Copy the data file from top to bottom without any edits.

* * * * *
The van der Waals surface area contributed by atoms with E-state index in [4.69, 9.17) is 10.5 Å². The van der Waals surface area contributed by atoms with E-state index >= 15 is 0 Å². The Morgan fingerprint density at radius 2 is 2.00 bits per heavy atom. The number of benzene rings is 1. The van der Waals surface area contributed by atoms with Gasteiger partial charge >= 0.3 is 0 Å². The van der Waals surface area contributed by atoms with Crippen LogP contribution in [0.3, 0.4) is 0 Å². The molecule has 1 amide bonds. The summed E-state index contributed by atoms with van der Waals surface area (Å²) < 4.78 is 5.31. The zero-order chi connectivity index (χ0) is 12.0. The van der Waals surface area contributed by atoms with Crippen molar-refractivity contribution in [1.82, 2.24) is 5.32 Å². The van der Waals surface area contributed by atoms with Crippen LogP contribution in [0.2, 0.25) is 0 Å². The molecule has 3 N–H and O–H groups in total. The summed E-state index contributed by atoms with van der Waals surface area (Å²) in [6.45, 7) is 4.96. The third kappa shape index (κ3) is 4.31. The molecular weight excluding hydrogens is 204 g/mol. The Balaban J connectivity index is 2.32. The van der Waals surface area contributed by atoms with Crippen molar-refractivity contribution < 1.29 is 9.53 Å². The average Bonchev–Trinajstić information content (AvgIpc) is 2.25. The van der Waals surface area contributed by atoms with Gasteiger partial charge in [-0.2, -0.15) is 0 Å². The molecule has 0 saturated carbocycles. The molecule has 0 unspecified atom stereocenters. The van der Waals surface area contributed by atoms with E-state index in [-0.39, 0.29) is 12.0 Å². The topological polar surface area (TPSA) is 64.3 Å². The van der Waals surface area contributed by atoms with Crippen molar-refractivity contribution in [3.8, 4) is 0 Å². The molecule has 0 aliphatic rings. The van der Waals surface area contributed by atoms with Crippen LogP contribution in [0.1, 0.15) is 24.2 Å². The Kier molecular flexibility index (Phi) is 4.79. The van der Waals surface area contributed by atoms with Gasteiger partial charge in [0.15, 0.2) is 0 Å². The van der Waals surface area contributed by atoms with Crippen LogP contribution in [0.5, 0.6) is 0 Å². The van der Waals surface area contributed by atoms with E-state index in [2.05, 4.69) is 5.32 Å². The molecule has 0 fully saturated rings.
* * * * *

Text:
The van der Waals surface area contributed by atoms with E-state index in [4.69, 9.17) is 10.5 Å². The van der Waals surface area contributed by atoms with E-state index >= 15 is 0 Å². The Morgan fingerprint density at radius 2 is 2.00 bits per heavy atom. The number of benzene rings is 1. The van der Waals surface area contributed by atoms with Gasteiger partial charge >= 0.3 is 0 Å². The van der Waals surface area contributed by atoms with Crippen LogP contribution in [0.3, 0.4) is 0 Å². The molecule has 1 amide bonds. The summed E-state index contributed by atoms with van der Waals surface area (Å²) < 4.78 is 5.31. The zero-order chi connectivity index (χ0) is 12.0. The van der Waals surface area contributed by atoms with Crippen molar-refractivity contribution in [1.82, 2.24) is 5.32 Å². The van der Waals surface area contributed by atoms with Crippen LogP contribution in [0.2, 0.25) is 0 Å². The molecule has 3 N–H and O–H groups in total. The summed E-state index contributed by atoms with van der Waals surface area (Å²) in [6.45, 7) is 4.96. The third kappa shape index (κ3) is 4.31. The molecular weight excluding hydrogens is 204 g/mol. The Balaban J connectivity index is 2.32. The van der Waals surface area contributed by atoms with Crippen molar-refractivity contribution < 1.29 is 9.53 Å². The average Bonchev–Trinajstić information content (AvgIpc) is 2.25. The van der Waals surface area contributed by atoms with Gasteiger partial charge in [-0.2, -0.15) is 0 Å². The molecule has 0 saturated carbocycles. The molecule has 0 unspecified atom stereocenters. The van der Waals surface area contributed by atoms with E-state index in [-0.39, 0.29) is 12.0 Å². The topological polar surface area (TPSA) is 64.3 Å². The van der Waals surface area contributed by atoms with Crippen molar-refractivity contribution in [3.8, 4) is 0 Å². The molecule has 0 aliphatic rings. The van der Waals surface area contributed by atoms with Crippen LogP contribution in [0.1, 0.15) is 24.2 Å². The Kier molecular flexibility index (Phi) is 4.79. The van der Waals surface area contributed by atoms with Gasteiger partial charge in [0.15, 0.2) is 0 Å². The van der Waals surface area contributed by atoms with Crippen LogP contribution in [0.5, 0.6) is 0 Å². The van der Waals surface area contributed by atoms with E-state index in [2.05, 4.69) is 5.32 Å². The molecule has 0 fully saturated rings.